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Career opportunities
George Howard and Kitty Brazelton show how itís done

Music is about connections. Not business or networking connections, though thatís part of it, but emotional and creative connections ó harmonious meetings of people and sounds and ideas that cohere into special, shared experiences. George Howard and Kitty Brazelton have both learned that, and theyíre sharing that notion with audiences in different ways.

Howard, the former president of the Massachusetts-born Rykodisc label, has written a book. Its ostensible audience is musicians hunting for label deals, but "itís really about community," he says. "The book is about how to build a career to the point where you can decide whether or not you want a record deal. I think the problem with music now isnít downloading and all the other red herrings the RIAA is talking about. The real problem is that a lot of the soulfulness around music has been lost, and I think people are looking for the kind of community that good, soulful music can create. The bands that are making emotional connections ó Phish and Dave Matthews are two of the best examples ó are doing great."

As for Brazelton, the veteran singer and composer is making two important connections with her new group What Is It like To Be a Bat? The first is her partnership with the bandís co-leader, sonic manipulator and guitarist Dafna Naphtali. The second is something Brazelton has been reaching for in her music for years. "Iíve been looking for a way to do computer music for a long time. At first it was in the old-fashioned way: pre-recorded music, stuff not in real time." Then the dynamic performer ó who shuttles between Bennington College, where she teaches, and her home in New York City ó decided she wanted to use computer-generated and -processed music on stage. But in a way that would be visceral, spontaneous, and exciting ó not as a laptop jockey. "VCRs and tape recordings brought in the concept of fast-forward and rewind. I wanted to have both of those things, but do it in a band ó to manipulate time in that way."

Between Brazeltonís own scoring and Naphtaliís live audio processing, sheís achieved that in What Is It like To Be a Bat?, who recently made their homonymous debut on John Zornís respected Tzadek label. Brazelton and Zorn already knew each other ó in fact, the notorious avant-garde curmudgeon had once fired her from a gig for "singing too straight," she recalls. "It was for a Burt Bacharach tribute, and I guess he felt I was being too reverent with a Dionne Warwick vocal." Brazelton asked Zorn whether heíd like to issue the Bat disc when they crossed paths on a Manhattan sidewalk.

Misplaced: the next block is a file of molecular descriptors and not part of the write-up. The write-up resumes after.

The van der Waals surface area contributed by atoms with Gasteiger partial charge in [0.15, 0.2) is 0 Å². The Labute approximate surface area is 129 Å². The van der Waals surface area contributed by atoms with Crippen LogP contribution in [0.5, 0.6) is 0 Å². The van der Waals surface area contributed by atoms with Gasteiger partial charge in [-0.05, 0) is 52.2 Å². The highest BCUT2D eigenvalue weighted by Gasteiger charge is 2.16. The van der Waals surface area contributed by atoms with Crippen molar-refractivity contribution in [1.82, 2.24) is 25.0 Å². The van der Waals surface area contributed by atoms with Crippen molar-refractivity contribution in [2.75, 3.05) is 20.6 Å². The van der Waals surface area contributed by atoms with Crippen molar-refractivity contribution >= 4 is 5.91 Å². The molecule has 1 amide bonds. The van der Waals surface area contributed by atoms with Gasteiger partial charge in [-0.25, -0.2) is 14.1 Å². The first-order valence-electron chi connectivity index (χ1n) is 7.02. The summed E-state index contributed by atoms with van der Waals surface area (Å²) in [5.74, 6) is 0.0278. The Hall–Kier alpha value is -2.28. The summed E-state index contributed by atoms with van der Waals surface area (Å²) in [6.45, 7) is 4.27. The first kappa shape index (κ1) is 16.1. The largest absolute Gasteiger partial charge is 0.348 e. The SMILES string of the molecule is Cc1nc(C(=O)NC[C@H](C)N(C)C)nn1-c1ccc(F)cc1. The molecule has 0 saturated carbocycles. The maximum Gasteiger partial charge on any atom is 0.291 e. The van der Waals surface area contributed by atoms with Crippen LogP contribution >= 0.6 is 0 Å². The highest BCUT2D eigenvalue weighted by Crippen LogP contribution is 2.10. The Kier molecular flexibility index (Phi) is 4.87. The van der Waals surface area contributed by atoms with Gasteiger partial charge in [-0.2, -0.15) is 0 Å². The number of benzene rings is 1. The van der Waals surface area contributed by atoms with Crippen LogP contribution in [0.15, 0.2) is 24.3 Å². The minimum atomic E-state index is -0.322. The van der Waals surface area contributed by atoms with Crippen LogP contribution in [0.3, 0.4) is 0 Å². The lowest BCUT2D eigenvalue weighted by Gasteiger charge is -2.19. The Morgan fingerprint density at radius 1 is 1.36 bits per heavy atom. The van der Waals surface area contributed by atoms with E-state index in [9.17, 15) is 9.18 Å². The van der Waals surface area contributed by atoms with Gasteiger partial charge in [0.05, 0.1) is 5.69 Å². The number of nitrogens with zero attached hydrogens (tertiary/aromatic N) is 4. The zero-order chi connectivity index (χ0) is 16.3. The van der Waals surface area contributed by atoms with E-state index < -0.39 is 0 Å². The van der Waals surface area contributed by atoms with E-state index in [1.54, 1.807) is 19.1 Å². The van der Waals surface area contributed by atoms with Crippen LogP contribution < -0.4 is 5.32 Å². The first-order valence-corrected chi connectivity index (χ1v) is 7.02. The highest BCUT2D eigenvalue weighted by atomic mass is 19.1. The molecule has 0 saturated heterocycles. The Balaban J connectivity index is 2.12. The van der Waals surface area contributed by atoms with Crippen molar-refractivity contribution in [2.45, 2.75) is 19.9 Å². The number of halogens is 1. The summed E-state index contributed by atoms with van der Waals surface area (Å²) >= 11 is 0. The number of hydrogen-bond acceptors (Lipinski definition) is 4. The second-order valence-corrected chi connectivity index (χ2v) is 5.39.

Not every musician is, of course, lucky enough to get fired by John Zorn. And for those who havenít been, Howardís Getting Signed! An Industry Insiderís Guide to the Recording Industry (Berklee Press) may be the ticket. Itís a hell of a lot cheaper than the fee charged by conferences and seminars that claim to provide the same information. Whatís more, itís written in crisp, simple language thatís not over the head of anyone capable of writing a song. The handbook-style volume, complete with to-do checklists, has a conversational tone that makes its step-by-step guide to career building clear and manageable.

"There are so many inscrutable things about the record industry that I think are kept inscrutable to keep it the good-old-boys club that it is," Howard argues. "I really wanted to avoid that. None of the concepts is hard. A lot of books about finding your way in the business are bought, put on a shelf, and never used because musicians find their convoluted explanations or the language so intimidating. When you break things down, this is not rocket science at any level, so my approach was to take a plain, conversational tone."

The book was part of a creative burst that Howard had after leaving Rykodisc, which changed ownership and cut loose most of its staff, including him, before being moved to Los Angeles early this year. Howard had been at the helm of the company for three years before that transition began, and heíd been in the business of selling albums for 11 years before that, running his own Rykodisc-affiliated Slow River label. He was made boss at Rykodisc when music-industry trailblazer Chris Blackwell ó the visionary founder of Island Records who signed a host of important artists from Bob Marley to U2 ó brought the label under his Palm Pictures corporate umbrella. "I wasnít looking to become the president of Rykodisc, but the label was going through some big changes and Chris and I hit it off. We had a similar æsthetic, and he asked me to do the job."